o a genuine appreciation for what their partner has done and is doing.

o "Please be patient with me. I'm learning."

o "Don't only tell me when I'm doing things wrong. Tell me when I'm doing things right."

o "I may not do it the way you do it. But I'm doing it okay."

Q: During your long career as an educator, what parenting issue came up most frequently?

A: Setting limits. As parents spend less time with their kids, they are more eager to have these times be "happy times." But many parents mistakenly see setting limits as interfering with these happy times. Actually, establishing limits enables kids to feel safer and there is a sense of freedom that ensues when limits are clearly in place.

The goal of establishing limits is not to control children, but to help children learn to control themselves. When kids (and adults) know what the boundaries are, they are better able to understand what they can and can't do. The older kids told me that they needed to know what the limits were so "we know what rules we can SAFELY break."

Q: Has the presence of fathers changed much over the years?

A: There appears to be an emerging national dichotomy: on the one hand, many fathers are becoming more involved in their kids' lives than ever before. On the other hand, there are more "daddyless" children in the increasing number of father-absent families. I was recently told that there are as many children being born into single parent homes as end up in single parent homes due to divorce. Men are dramatically absent in the lives of young children. About 50% of marriages end in divorce and the vast majority of children --- between 87-90% --- who live with one parent, live with their mother.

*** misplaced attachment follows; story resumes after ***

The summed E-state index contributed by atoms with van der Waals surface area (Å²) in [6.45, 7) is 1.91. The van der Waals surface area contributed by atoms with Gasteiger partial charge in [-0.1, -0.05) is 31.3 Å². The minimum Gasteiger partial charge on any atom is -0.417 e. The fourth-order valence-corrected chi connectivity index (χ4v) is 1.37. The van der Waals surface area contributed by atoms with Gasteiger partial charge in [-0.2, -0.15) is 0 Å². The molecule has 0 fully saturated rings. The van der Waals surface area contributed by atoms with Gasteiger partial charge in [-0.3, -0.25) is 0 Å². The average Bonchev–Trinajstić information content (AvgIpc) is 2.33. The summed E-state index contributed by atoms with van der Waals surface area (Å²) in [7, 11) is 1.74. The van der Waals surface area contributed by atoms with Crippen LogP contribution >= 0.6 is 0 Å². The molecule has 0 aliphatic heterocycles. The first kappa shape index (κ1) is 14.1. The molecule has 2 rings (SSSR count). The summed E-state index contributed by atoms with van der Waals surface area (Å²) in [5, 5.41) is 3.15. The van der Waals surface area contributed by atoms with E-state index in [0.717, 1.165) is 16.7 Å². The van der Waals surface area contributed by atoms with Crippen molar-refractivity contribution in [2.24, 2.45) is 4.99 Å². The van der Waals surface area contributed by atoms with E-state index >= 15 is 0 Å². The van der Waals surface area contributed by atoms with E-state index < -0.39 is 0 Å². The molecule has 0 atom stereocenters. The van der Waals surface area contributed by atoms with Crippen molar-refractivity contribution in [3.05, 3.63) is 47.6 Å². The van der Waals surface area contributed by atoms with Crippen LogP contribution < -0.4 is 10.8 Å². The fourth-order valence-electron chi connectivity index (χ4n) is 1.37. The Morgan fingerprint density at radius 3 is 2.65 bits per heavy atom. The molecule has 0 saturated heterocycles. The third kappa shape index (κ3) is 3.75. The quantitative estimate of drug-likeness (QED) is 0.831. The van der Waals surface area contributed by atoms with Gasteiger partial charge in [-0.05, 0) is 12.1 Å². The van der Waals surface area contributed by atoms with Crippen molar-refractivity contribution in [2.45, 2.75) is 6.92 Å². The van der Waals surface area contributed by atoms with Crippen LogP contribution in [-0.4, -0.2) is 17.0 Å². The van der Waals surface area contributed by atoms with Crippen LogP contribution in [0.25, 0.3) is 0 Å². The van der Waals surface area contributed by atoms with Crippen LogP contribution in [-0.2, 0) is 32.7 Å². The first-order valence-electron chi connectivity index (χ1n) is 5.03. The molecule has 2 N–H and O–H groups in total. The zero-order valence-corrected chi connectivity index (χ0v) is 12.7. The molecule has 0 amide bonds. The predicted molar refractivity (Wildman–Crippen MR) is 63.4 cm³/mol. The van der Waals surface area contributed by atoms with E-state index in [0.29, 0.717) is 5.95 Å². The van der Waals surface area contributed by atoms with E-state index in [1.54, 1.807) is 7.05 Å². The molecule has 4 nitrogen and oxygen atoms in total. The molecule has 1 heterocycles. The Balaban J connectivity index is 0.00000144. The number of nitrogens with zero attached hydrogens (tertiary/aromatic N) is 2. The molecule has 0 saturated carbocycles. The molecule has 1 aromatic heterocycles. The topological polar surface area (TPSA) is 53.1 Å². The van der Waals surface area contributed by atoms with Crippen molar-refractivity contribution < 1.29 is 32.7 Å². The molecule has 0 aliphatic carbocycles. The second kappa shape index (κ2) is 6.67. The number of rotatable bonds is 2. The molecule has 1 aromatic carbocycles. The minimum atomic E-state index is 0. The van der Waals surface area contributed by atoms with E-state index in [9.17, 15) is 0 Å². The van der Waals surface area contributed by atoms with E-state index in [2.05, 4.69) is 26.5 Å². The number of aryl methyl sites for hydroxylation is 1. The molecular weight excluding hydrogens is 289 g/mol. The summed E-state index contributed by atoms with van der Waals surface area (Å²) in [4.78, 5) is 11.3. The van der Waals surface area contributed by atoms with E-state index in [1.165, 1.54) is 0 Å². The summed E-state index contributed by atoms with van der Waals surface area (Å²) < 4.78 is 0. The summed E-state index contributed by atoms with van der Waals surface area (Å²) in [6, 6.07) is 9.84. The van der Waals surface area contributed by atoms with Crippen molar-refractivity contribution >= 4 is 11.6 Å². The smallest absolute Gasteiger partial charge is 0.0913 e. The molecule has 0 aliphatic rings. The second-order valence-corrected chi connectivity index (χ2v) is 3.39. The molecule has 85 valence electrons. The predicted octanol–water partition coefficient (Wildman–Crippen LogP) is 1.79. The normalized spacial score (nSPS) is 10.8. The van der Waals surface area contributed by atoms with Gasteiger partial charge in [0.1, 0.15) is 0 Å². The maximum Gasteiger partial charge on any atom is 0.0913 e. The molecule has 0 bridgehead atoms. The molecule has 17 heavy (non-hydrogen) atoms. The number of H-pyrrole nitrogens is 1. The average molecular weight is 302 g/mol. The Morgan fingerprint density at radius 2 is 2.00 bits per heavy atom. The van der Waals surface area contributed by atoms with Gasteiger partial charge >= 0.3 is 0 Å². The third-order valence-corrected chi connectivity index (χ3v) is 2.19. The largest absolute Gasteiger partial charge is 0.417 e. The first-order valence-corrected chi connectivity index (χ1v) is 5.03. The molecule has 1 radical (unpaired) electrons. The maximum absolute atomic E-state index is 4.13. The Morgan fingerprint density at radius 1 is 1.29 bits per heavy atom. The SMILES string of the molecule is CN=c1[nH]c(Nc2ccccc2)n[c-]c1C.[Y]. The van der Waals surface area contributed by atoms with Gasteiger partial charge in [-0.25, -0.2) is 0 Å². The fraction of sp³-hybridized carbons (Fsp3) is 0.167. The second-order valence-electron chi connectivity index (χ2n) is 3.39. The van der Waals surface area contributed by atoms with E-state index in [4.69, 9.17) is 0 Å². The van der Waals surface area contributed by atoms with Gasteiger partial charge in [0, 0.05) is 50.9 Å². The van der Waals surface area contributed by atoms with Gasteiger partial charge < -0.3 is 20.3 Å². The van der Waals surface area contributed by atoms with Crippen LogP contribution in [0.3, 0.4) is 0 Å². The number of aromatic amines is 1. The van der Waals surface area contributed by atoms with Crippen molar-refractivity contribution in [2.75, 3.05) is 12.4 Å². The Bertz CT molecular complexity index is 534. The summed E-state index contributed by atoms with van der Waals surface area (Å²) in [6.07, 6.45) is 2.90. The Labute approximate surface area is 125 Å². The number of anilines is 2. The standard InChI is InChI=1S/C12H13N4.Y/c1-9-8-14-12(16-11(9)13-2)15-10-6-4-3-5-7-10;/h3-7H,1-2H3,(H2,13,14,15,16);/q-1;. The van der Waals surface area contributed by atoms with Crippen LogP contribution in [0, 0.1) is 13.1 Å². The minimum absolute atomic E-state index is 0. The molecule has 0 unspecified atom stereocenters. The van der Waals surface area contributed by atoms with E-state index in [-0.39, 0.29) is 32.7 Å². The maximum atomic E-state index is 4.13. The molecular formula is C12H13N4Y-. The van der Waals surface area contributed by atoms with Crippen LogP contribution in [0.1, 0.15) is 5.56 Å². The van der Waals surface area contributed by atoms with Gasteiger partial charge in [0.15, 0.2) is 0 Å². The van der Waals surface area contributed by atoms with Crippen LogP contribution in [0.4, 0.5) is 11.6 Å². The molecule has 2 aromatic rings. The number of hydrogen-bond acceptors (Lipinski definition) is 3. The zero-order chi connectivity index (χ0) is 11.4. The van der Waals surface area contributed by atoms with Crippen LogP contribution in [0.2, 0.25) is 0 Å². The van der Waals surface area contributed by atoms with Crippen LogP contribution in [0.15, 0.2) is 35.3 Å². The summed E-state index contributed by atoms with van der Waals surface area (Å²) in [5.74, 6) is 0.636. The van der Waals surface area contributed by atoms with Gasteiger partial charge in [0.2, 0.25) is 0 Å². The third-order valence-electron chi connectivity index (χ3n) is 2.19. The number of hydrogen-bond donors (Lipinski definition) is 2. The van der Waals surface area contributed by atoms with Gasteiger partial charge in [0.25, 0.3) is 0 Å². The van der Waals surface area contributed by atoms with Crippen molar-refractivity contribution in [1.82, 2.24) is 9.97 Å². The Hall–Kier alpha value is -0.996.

Q: Do young children have other male role models besides dads?

A: Unfortunately, very few. As a man, working as a professional with children, I always have been in a very small minority. It's hard to find completely accurate statistics, but estimates suggest that about 95% of the teachers at the elementary level are female. If a kid is lucky enough to have a male teacher, that teacher most likely teaches 5th or 6th grade, physical education, or science. We have a national deficit in viable male role models.

Q: What about the involved dads? How are they managing? Have roles really changed much?

A: Now dads are expected to be nurturing and more emotionally involved. These new expectations are add ons, the old roles (breadwinner and disciplinarian ) are still expected, even though they are more often shared with Mom. Many men seem to feel unprepared and overwhelmed by these new expectations.